Van Eijk & Van der Lubbe / Imperfect Design
video by Robert Andriessen / text by Jeanne Tan
Since Niels van Eijk and Miriam van der Lubbe’s first collaboration with Imperfect Design in 2011, it’s been a memorable rollercoaster ride with steep learning curves. Cantel, their collection of striking recycled glass vases, is made by glass blowers in Guatemala; the vivid colours derive from the original tints of the glass. But overcoming challenges and cultural differences has been well worth it to help the cooperative of glassblowers improve their livelihoods. The collection’s success sparked a second and third Cantel series, and the collaboration now incorporates ceramics and woollen textiles, all made with Guatemalan craftspeople.
Imperfect Design pairs Dutch designers with craftspeople in emerging countries to produce handcrafted lifestyle products, with an eye to a Western audience. As the name suggests, the imperfection of handcraft is celebrated in the label’s designs. It combines producing attractive, affordable designs relevant to today’s audiences, with generating new long-term income opportunities for the craftspeople it collaborates with, which in turn supports positive social growth of the community. Importantly, focusing on both social and economic opportunities ensures more sustainable collaborations in the long run.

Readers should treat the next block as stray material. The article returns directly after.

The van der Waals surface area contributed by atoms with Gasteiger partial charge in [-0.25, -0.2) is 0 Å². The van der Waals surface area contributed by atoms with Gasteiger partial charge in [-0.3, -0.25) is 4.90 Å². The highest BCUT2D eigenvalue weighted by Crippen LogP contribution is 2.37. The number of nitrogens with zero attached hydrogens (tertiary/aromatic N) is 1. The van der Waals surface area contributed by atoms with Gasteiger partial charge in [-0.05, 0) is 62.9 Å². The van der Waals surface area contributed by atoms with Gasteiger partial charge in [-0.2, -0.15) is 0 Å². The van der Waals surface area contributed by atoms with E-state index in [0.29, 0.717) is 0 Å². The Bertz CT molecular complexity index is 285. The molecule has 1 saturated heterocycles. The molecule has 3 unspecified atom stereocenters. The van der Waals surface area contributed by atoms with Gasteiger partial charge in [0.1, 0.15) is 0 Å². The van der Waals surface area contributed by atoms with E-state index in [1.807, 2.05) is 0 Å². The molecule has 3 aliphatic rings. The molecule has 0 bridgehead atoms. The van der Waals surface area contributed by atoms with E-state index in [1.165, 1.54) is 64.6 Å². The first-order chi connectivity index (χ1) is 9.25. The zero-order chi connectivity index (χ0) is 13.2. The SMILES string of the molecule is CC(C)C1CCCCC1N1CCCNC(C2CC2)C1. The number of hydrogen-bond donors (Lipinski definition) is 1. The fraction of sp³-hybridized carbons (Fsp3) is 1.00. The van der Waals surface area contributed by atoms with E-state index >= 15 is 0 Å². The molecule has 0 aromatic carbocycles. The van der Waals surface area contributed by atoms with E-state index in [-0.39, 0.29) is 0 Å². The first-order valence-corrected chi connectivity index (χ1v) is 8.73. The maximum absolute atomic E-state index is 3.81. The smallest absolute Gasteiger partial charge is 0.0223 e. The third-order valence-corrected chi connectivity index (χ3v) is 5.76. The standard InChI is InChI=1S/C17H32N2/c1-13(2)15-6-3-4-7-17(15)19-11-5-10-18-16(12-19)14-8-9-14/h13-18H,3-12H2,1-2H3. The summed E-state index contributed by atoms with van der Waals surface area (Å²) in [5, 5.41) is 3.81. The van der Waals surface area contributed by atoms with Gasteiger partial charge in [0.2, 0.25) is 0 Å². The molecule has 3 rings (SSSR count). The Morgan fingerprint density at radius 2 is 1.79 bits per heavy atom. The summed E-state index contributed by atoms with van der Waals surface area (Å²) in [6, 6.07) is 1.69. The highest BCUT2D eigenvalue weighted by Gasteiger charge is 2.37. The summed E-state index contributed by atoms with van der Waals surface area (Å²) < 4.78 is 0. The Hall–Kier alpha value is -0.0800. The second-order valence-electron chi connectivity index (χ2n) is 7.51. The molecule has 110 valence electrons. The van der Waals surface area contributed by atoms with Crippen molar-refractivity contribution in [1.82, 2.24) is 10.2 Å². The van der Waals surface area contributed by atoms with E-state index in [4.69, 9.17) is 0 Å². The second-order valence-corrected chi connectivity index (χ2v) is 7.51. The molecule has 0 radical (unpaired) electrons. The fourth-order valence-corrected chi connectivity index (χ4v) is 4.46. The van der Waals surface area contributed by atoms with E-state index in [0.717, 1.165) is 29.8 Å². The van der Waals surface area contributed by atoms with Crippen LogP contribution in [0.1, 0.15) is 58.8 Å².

Designing these collections requires a total shift in approach. “Normally we begin with an idea but in this case we start with the limitations of the possibilities!” explains Miriam van der Lubbe with a laugh. Through collaborative hands-on sessions with the craftspeople in their workshop, the products take shape. It’s a rewarding learning process that has taught Van Eijk and Van der Lubbe patience, and in turn, the craftspeople gained insight into new ways to diversify and contemporise their repertoire, for example by making a bigger variety of products from existing moulds.
While imperfection is the underlying goal, this needs to be balanced with quality to meet consumers’ expectations. “Each piece has variations and we have to constantly check as to what extent these imperfections are still acceptable,” continues Van der Lubbe. “The Cantel collection is rich in colours and shapes, and its irregularities and robustness, instead of the delicateness associated with glass, become its unique selling points.”
Produced in partnership with Stichting DOEN and Beroepsorganisatie Nederlandse Ontwerpers